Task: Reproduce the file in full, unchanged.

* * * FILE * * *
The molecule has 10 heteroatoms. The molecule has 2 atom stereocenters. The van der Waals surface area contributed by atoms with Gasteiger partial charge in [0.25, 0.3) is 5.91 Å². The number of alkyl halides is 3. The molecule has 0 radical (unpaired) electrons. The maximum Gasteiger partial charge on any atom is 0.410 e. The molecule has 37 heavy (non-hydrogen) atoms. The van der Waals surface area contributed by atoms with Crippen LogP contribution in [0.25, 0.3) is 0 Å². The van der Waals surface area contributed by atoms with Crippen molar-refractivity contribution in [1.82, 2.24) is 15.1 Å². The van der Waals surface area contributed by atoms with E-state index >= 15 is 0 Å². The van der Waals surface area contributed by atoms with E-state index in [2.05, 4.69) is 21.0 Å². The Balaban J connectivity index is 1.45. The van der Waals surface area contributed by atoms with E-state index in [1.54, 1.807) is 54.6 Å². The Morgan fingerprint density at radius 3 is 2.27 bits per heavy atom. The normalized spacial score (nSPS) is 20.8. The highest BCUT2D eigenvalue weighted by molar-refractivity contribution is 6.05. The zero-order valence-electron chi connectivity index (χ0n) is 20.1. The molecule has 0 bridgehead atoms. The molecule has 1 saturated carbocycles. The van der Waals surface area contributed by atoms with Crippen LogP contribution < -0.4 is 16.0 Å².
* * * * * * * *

The molecule has 10 heteroatoms. The molecule has 2 atom stereocenters. The van der Waals surface area contributed by atoms with Gasteiger partial charge in [0.25, 0.3) is 5.91 Å². The number of alkyl halides is 3. The molecule has 0 radical (unpaired) electrons. The maximum Gasteiger partial charge on any atom is 0.410 e. The molecule has 37 heavy (non-hydrogen) atoms. The van der Waals surface area contributed by atoms with Crippen LogP contribution in [0.25, 0.3) is 0 Å². The van der Waals surface area contributed by atoms with Crippen molar-refractivity contribution in [1.82, 2.24) is 15.1 Å². The van der Waals surface area contributed by atoms with E-state index >= 15 is 0 Å². The van der Waals surface area contributed by atoms with E-state index in [2.05, 4.69) is 21.0 Å². The Balaban J connectivity index is 1.45. The van der Waals surface area contributed by atoms with E-state index in [1.54, 1.807) is 54.6 Å². The Morgan fingerprint density at radius 3 is 2.27 bits per heavy atom. The normalized spacial score (nSPS) is 20.8. The highest BCUT2D eigenvalue weighted by molar-refractivity contribution is 6.05. The zero-order valence-electron chi connectivity index (χ0n) is 20.1. The molecule has 0 bridgehead atoms. The molecule has 1 saturated carbocycles. The van der Waals surface area contributed by atoms with Crippen LogP contribution < -0.4 is 16.0 Å².